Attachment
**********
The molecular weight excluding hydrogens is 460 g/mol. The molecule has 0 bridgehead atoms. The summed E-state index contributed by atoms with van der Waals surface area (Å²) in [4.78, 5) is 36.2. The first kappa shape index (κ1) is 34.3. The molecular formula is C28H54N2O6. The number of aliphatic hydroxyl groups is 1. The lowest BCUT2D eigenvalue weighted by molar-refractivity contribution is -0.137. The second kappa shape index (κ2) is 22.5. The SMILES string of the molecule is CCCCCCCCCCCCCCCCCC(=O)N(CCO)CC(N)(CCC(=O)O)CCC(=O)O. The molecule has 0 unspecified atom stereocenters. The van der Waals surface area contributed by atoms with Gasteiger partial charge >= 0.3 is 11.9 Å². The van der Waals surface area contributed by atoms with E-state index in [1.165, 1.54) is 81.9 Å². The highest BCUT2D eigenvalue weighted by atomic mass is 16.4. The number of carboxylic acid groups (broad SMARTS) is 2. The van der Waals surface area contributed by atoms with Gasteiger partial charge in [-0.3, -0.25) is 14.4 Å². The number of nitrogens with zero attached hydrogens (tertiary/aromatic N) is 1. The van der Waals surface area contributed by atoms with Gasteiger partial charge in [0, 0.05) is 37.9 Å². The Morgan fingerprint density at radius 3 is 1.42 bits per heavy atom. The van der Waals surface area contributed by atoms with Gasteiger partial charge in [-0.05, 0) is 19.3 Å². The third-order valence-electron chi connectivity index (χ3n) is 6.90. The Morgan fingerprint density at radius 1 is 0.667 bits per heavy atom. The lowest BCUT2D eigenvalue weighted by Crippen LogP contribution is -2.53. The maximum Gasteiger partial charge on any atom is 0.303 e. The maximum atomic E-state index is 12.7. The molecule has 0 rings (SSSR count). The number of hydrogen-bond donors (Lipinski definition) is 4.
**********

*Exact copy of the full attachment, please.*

The molecular weight excluding hydrogens is 460 g/mol. The molecule has 0 bridgehead atoms. The summed E-state index contributed by atoms with van der Waals surface area (Å²) in [4.78, 5) is 36.2. The first kappa shape index (κ1) is 34.3. The molecular formula is C28H54N2O6. The number of aliphatic hydroxyl groups is 1. The lowest BCUT2D eigenvalue weighted by molar-refractivity contribution is -0.137. The second kappa shape index (κ2) is 22.5. The SMILES string of the molecule is CCCCCCCCCCCCCCCCCC(=O)N(CCO)CC(N)(CCC(=O)O)CCC(=O)O. The molecule has 0 unspecified atom stereocenters. The van der Waals surface area contributed by atoms with Gasteiger partial charge >= 0.3 is 11.9 Å². The van der Waals surface area contributed by atoms with E-state index in [1.165, 1.54) is 81.9 Å². The highest BCUT2D eigenvalue weighted by atomic mass is 16.4. The number of carboxylic acid groups (broad SMARTS) is 2. The van der Waals surface area contributed by atoms with Gasteiger partial charge in [-0.3, -0.25) is 14.4 Å². The number of nitrogens with zero attached hydrogens (tertiary/aromatic N) is 1. The van der Waals surface area contributed by atoms with Gasteiger partial charge in [0, 0.05) is 37.9 Å². The Morgan fingerprint density at radius 3 is 1.42 bits per heavy atom. The van der Waals surface area contributed by atoms with Gasteiger partial charge in [-0.05, 0) is 19.3 Å². The third-order valence-electron chi connectivity index (χ3n) is 6.90. The Morgan fingerprint density at radius 1 is 0.667 bits per heavy atom. The lowest BCUT2D eigenvalue weighted by Crippen LogP contribution is -2.53. The maximum Gasteiger partial charge on any atom is 0.303 e. The maximum atomic E-state index is 12.7. The molecule has 0 rings (SSSR count). The number of hydrogen-bond donors (Lipinski definition) is 4.